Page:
Most of the controversy around the celebration of Columbus Day in the US has focused on Columbus’s barbaric treatment of Indigenous people. These individual deeds are indeed appalling. But lionizing Columbus implicitly celebrates something much more systemic: the setting of the colonizer’s moral compass with European Christian supremacy as due north. This moral and religious orientation directed the entire settler colonist project: the genocide and forced removal of Indigenous people from their lands and the subsequent kidnapping and enslavement of Africans to transform those lands into profit producing plantations.
There is now a three-decades long movement, initially led by Indigenous People, to replace the celebration of Columbus with a day honoring the original inhabitants of these lands. Indigenous Peoples’ Day was first celebrated in Berkeley, California in 1992 on the 500th anniversary of the arrival of Columbus in the Americas. Since then, more than a dozen states and over 130 cities have adopted the holiday. In 2021, President Joe Biden became the first sitting president to issue an official proclamation of Indigenous Peoples’ Day.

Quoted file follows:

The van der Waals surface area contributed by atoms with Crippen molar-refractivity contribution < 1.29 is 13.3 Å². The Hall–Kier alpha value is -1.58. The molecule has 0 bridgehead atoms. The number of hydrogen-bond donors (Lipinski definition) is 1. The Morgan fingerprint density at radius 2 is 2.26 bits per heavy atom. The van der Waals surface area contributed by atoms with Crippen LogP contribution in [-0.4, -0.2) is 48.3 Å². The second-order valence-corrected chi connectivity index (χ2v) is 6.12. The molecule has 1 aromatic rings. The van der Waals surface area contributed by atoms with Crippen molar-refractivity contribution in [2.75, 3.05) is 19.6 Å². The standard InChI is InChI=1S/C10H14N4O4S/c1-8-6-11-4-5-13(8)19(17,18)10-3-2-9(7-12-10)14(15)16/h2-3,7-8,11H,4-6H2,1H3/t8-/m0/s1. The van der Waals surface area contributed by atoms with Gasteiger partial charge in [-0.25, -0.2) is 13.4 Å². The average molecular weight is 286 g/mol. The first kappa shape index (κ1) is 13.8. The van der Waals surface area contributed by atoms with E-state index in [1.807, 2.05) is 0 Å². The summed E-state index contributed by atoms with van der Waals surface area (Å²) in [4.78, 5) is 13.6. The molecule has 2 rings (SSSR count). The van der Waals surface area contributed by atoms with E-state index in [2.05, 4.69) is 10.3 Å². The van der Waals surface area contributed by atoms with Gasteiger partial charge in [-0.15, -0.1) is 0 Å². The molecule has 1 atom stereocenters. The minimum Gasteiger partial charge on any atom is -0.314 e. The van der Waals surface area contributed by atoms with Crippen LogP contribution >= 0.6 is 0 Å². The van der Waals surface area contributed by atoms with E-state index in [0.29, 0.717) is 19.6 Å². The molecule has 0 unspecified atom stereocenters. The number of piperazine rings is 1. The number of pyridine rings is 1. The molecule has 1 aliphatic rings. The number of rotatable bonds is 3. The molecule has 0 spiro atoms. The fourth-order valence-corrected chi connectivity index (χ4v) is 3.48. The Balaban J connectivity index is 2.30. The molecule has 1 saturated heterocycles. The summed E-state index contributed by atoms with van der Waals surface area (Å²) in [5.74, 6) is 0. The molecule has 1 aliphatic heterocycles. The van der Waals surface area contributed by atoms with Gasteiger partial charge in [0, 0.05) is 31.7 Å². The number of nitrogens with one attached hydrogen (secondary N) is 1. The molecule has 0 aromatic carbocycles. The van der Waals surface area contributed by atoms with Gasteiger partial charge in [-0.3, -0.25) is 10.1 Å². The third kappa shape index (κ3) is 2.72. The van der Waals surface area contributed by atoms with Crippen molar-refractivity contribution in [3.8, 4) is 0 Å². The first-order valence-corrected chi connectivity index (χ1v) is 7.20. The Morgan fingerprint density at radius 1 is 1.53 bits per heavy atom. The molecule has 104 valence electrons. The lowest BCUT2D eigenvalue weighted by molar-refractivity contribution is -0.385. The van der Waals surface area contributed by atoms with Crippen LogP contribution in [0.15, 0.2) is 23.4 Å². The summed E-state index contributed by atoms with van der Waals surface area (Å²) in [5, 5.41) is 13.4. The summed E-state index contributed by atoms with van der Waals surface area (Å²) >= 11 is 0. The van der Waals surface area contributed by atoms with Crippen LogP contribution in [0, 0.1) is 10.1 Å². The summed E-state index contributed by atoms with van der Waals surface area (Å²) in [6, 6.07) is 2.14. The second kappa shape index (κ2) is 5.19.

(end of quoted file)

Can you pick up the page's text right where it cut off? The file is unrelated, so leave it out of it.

Amid rapid demographic changes—today only 42% of Americans identify as white and Christian—and cultural reckoning with the legacy of racism in our nation’s history, replacing Columbus Day with Indigenous Peoples’ Day would represent a meaningful step forward. Columbus Day inevitably celebrates both the colonizer and the religious worldview that authorized the violence unleashed in his wake. But Indigenous Peoples’ Day points Americans forward toward our higher principles.